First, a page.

An Unofficial Style Guide
From the Series: Being @CulAnth: Social Media as Academic Practice
The Society for Cultural Anthropology’s Social Media Team (SMT) relies heavily on oral history, some institutional memory, and low turnover rates to imagine and maintain its “style guide.” While we have extensive tracking documentation for managing content, post history, and frequency, alongside general guidelines for posting from the accounts, we don’t have a formalized style guide. The decision not to create one has been both a conscious decision and a constant discussion topic.
We are a collective of anywhere from 6–11 graduate students. We spend a lot of time discussing and negotiating in our group chat and bimonthly meetings. Some of these negotiations circle around post relevancy, language, and framing, how to manage trolls and harmful content, and how to support each other when we're receiving backlash or negative comments on the account (which often happens). Due to the size of our account and the diversity of our handling styles, our process has more to do with collaboration than a set list of dos and don’ts. We embrace the different styles of handling that each handler brings and are thus resistant to a formalized style guide.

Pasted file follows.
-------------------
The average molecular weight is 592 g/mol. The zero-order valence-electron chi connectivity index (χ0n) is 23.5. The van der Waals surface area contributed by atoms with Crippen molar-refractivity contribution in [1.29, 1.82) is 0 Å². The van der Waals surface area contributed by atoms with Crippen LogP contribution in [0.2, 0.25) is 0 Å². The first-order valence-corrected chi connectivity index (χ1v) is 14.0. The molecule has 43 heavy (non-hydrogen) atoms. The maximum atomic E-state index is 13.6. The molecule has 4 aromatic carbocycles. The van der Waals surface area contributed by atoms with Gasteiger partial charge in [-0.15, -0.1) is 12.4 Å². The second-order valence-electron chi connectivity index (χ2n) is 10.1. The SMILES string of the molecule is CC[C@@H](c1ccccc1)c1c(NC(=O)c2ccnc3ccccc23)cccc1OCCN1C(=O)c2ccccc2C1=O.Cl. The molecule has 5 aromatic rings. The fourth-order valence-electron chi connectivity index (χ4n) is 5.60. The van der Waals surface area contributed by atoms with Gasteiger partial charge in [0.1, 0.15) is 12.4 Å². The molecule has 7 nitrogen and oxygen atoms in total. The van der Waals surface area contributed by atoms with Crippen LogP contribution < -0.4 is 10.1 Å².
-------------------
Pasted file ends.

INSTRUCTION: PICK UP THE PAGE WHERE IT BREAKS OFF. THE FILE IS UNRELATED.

In this post, we are interested in documenting these processes and practices that have accrued and formed when handling the @CulAnth account. We hope that this can be a resource for the management of public accounts for others who, like us, did not receive formal training in social media management. Some of these practices were already codified through past iterations of the team, but some have been cemented through iteration and conversation. Below, we expand upon these documents to provide pragmatic insights and strategies to ground your own digital platforms and collectives in the practices that have guided our handling of large academic social media accounts.
In this post, we included practices and principles that have worked for us. These have been altered in the past and are subject to change. We leave you with some guiding questions that you and your collaborators can ask yourselves in order to work out your own guiding principles.